In short the study of Latin is like brain food! It is pure intellectual spinach. It is like fish! No other language is like it for making people just plain smart.

Why would anyone deprive their children of this treasure?

Why would a school deprive students of this most valuable and effective tool for training the mind?

Why would Latin be an elective at a Catholic school?

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About marklangley

Academic Dean at The Lyceum (a school he founded in 2003, see theLyceum.org) Mark loves sacred music and Gregorian Chant and singing with his lovely wife, Stephanie, and their twelve children.
This entry was posted in classical education, education, Latin and tagged , , , , , . Bookmark the permalink.

3 Responses to Why Study Latin?

  1. John says:

    “And if you think students of Latin outperform other students on the SAT because they are more intelligent to begin with- then keep that to yourself.”
    hahaha I love it! Great post.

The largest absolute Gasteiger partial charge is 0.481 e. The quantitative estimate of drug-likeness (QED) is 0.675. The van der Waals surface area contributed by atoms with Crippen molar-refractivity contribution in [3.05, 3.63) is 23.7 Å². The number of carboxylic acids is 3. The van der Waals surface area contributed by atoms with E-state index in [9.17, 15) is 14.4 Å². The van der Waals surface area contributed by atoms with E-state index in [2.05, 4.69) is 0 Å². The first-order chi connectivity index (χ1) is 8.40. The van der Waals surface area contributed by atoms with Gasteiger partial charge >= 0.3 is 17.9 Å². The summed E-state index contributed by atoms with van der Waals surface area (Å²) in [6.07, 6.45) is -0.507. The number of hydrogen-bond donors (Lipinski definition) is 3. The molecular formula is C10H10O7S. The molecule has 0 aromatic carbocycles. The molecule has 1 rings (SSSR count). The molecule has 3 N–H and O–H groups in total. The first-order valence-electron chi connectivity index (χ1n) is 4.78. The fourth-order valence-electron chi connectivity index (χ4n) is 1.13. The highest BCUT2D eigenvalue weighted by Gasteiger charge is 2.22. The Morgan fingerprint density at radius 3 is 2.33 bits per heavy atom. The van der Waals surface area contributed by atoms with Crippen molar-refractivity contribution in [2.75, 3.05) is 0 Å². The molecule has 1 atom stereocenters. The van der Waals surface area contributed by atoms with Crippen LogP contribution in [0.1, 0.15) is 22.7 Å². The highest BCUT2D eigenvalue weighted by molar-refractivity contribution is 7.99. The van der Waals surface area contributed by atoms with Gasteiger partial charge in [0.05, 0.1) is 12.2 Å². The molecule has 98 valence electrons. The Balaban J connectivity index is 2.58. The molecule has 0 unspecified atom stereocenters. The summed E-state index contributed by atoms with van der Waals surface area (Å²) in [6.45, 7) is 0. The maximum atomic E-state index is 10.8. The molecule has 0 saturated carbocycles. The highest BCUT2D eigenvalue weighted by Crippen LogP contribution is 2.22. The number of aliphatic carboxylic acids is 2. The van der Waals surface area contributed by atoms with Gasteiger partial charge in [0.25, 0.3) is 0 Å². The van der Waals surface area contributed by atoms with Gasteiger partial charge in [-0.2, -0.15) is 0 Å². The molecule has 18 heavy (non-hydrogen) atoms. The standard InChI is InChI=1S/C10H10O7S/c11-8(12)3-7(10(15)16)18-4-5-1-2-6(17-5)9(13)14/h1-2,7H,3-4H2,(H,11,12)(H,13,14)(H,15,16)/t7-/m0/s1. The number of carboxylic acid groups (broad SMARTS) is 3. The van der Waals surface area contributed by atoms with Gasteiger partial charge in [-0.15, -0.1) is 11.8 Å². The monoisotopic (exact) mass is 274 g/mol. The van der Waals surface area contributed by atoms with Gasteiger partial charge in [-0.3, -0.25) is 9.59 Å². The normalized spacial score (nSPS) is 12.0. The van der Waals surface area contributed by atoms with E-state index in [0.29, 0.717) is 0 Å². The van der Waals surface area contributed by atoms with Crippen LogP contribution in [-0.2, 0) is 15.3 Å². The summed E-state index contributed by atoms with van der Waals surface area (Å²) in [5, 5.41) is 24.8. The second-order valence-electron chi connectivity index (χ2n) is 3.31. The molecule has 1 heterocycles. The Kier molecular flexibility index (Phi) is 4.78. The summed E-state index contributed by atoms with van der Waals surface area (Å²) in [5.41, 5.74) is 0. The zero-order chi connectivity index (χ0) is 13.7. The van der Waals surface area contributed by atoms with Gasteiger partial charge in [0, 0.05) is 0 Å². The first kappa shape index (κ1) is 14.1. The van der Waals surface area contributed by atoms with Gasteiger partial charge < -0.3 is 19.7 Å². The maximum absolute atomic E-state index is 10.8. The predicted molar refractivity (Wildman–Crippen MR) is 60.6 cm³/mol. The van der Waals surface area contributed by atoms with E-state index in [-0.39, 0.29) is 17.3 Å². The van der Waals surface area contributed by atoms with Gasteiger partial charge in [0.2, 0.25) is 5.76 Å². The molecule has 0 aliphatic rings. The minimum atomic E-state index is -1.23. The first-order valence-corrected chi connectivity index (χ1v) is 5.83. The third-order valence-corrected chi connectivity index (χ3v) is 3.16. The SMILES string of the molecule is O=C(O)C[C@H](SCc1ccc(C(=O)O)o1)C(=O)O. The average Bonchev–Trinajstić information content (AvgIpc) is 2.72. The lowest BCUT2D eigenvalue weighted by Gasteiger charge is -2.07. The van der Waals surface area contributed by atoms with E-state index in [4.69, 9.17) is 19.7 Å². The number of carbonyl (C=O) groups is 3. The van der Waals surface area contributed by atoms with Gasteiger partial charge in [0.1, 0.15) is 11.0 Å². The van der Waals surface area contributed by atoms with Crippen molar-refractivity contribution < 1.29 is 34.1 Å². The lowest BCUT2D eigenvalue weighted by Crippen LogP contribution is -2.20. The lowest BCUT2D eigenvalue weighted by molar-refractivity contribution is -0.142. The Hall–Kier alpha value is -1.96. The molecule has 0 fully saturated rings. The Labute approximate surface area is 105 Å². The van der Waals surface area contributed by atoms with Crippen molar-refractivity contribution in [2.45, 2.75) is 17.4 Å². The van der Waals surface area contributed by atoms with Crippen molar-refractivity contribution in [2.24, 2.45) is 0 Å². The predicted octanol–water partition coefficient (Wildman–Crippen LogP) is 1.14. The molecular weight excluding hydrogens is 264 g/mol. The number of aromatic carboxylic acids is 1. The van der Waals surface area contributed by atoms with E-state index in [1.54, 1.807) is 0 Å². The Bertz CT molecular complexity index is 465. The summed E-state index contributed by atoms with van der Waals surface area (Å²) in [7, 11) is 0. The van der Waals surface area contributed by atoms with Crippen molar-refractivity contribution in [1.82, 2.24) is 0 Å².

2. Margie says:

    I have learned so much more about language itself by learning Latin!
    I don’t comepletely understand what Pope John XXIII means by the second two sentences of the last quote…could you enlighten me, Mr. Langley? 🙂

    • Mark Langley says:

      Hi Margie,

      well your question goes right to the irony in this whole post. If I was really serious about this, I would have posted my own translations of the citations. The fact that the quotation has the word “values” is sort of a red flag. When is the last time that you translated any Latin word as “Values?”

      Here is the Latin text – containing the two lines to which you refer. Much better!

      Neque vero cuique in dubio esse potest, quin sive Romanorum sermoni sive honestis litteris ea vis insit, quae ad tenera adulescentium ingenia erudienda et conformanda perquam apposita ducatur, quippe qua tum praecipuae mentis animique facultates exerceantur, maturescant, perficiantur; tum mentis sollertia acuatur iudicandique potestas; tum puerilis intellegentia aptius constituatur ad omnia recte complectenda et aestimanda; tum postremo summa ratione sive cogitare sive loqui discatur.

      MLangley